_{l}⊕β′_{l}∈A, we have by Proposition 2 that ΔS has rank at least d over .
One may interpret the mapping τ in Theorems 5 through 7 as changing the way the constellation is labelled. In this section, we show that the proper choice of τ enables the use of Gray labelling, which is common practice for these constellations. For 2 Consider the transformation ζ: ^{K}→ ^{k }in which the natural label b_{K−1}. . . b_{1}b_{0 }is mapped to the new label a_{K−1 }. . . a_{1}a_{0}, with
This transformation is a Gray mapping and is a nonsingular linear transformation over ^{K}. Its inverse ζ^{−1 }is defined by
For the PSK dyadic space-time code construction, the implicit constellation labelling is the natural one as given by equation (1). Therefore, by application of Theorem 5, we have the following result. - Corollary 8 Let A be a linear binary maximal rank d code, and let τ=ζ
^{−1 }be the inverse Gray mapping. Then the space-time code S^{τ}described in Theorem 5 achieves the optimal rate-diversity tradeoff for the 2^{K}-PSK constellation with Gray labelling.
For the basic PAM space-time code construction, the labelling is implicitly determined by equation (3). Note that
- Corollary 9 Let A be a linear binary maximal rank d code, and let τ=ζ
^{−1 }be the inverse Gray mapping. Then the space-time code S^{τ}described in Theorem 6 achieves the optimal rate-diversity tradeoff for a Gray-coded 2^{K}-PAM constellation.
For the basic QAM space-time code construction, the labelling is implicitly determined by equation (5), from which we derive equations for the two PAM quadrature components. Note that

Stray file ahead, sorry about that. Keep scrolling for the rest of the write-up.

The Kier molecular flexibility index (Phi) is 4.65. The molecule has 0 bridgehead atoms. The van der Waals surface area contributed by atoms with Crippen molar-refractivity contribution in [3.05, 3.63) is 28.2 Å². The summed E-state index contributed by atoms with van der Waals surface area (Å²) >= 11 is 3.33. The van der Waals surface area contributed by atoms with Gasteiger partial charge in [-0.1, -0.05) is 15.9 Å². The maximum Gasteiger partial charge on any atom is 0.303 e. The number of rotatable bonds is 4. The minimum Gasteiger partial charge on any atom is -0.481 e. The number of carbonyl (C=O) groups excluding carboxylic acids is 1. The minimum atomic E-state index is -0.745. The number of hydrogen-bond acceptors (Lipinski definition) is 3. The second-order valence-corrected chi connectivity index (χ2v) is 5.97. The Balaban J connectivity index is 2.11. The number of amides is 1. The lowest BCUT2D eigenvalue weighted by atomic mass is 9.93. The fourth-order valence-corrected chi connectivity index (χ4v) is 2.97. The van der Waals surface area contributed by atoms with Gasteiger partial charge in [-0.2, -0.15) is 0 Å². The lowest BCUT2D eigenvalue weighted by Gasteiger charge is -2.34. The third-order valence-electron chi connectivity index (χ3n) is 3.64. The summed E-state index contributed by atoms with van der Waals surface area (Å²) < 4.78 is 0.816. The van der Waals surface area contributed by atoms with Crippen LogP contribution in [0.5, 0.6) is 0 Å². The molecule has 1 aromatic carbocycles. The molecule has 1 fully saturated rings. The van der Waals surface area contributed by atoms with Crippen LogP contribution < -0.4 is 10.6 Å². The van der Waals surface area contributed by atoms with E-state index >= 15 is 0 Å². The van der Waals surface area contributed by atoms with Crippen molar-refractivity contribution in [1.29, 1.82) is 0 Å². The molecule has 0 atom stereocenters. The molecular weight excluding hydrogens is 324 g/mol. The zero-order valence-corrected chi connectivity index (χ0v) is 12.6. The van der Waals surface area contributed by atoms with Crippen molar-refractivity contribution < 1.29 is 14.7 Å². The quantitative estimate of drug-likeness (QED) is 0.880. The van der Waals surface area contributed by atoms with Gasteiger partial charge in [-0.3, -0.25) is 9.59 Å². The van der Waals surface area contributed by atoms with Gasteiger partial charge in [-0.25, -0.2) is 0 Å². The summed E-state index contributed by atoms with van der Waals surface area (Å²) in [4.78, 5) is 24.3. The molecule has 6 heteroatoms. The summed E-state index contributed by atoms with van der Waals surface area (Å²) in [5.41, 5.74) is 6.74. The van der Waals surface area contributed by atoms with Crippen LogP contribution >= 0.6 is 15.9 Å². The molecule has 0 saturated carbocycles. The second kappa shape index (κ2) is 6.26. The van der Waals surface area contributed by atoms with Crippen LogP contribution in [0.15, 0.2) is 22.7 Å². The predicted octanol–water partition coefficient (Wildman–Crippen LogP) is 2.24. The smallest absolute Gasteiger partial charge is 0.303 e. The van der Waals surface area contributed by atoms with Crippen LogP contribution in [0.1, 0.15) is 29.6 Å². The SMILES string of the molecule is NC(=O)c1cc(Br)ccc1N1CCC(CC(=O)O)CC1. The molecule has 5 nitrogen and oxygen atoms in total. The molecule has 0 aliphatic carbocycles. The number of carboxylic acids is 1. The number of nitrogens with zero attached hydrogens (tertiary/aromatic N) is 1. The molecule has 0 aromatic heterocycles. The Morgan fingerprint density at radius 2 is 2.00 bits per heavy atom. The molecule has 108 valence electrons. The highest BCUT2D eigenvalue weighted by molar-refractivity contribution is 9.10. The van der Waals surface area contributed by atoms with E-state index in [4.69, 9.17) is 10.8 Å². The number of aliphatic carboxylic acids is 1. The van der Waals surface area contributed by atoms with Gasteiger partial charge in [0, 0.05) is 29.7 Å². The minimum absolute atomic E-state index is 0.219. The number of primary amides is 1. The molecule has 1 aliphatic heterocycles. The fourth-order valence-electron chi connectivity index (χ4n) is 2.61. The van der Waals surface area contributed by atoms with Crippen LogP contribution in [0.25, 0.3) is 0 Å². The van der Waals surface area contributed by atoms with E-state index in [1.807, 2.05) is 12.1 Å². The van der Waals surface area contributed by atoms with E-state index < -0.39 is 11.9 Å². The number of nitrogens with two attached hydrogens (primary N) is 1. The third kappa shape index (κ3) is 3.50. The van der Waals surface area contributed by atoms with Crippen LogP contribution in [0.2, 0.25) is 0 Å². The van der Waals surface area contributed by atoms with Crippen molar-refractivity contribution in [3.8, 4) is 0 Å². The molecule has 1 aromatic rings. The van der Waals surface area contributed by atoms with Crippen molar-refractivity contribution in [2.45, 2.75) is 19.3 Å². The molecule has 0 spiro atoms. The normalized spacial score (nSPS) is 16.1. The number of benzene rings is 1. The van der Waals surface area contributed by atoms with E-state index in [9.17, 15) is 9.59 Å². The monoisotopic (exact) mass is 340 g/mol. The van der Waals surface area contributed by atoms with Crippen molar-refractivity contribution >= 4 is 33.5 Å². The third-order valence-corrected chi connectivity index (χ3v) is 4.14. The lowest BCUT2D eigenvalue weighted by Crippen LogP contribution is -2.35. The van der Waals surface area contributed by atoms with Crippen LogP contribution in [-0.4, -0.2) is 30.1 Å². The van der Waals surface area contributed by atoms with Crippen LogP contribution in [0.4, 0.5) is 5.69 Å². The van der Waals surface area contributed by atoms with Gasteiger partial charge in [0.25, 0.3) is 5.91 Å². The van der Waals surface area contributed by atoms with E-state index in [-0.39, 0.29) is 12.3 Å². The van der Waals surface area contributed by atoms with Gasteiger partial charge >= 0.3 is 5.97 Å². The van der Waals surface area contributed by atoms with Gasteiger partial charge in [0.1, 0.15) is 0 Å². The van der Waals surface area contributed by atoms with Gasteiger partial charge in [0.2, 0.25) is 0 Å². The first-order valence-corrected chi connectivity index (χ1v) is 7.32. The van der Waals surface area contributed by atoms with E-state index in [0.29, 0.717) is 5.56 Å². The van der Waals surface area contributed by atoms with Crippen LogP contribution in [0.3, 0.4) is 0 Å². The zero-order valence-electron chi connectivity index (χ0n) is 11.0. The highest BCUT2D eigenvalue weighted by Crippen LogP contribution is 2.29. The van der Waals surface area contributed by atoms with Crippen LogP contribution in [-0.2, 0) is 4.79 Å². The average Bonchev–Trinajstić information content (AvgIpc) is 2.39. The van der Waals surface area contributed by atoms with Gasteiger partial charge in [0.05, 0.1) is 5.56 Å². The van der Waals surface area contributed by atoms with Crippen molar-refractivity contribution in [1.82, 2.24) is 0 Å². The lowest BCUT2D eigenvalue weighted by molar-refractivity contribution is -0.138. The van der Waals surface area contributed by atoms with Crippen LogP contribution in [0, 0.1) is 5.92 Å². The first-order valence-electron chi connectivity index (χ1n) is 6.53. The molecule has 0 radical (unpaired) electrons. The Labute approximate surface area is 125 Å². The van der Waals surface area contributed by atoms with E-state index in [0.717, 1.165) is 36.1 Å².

- Corollary 10 Let A be a linear binary maximal rank d code. Let τ be the linear transformation mapping
a |b ∈^{2k }to ζ^{−1}(a )⊕ζ^{−1}(b )|ζ^{−1}(b )∈^{2k}. Then the space-time code S^{τ}described in Theorem 7 achieves the optimal rate-diversity tradeoff for a Gray-coded 4^{K}-QAM constellation.
Lu and Kumar developed a general space-time code construction unifying the algebraic constructions for 2 A. Unification of PAM, PSK, and QAM Results The constellation points for 2 ^{KU }indexes the constellation points. For PAM, one chooses K =1, U m, θ=−1, k=1; for QAM, one chooses K 2, U m, θ=i=√{square root over (−1)}, k =1 +i; one chooses K =m, U =1, θ=e^{2πi|2} ^{ m }, k=1. Different choices give other more exotic constellations.
Substituting maximal rank-d binary codes A We again introduce the linear transformation τ: ^{ν}→ ^{ν}, this time with ν=KU. In addition to the scalar components of τ defined previously, we also define its subvector components through the action
τ: ^{KU} (τ_{0}( _{1}( _{U−1}( ^{k}x . . . x ^{k}. In this notation, the scalar components of τ are then indexed by the pairs (u, k) so that
The following result generalizes Theorems 5, 6, and 7. - Theorem 11 Let A be a maximal M×T rank-d binary code. Let K and U be positive integers. Let κ be a non-zero complex number, θ be a complex primitive 2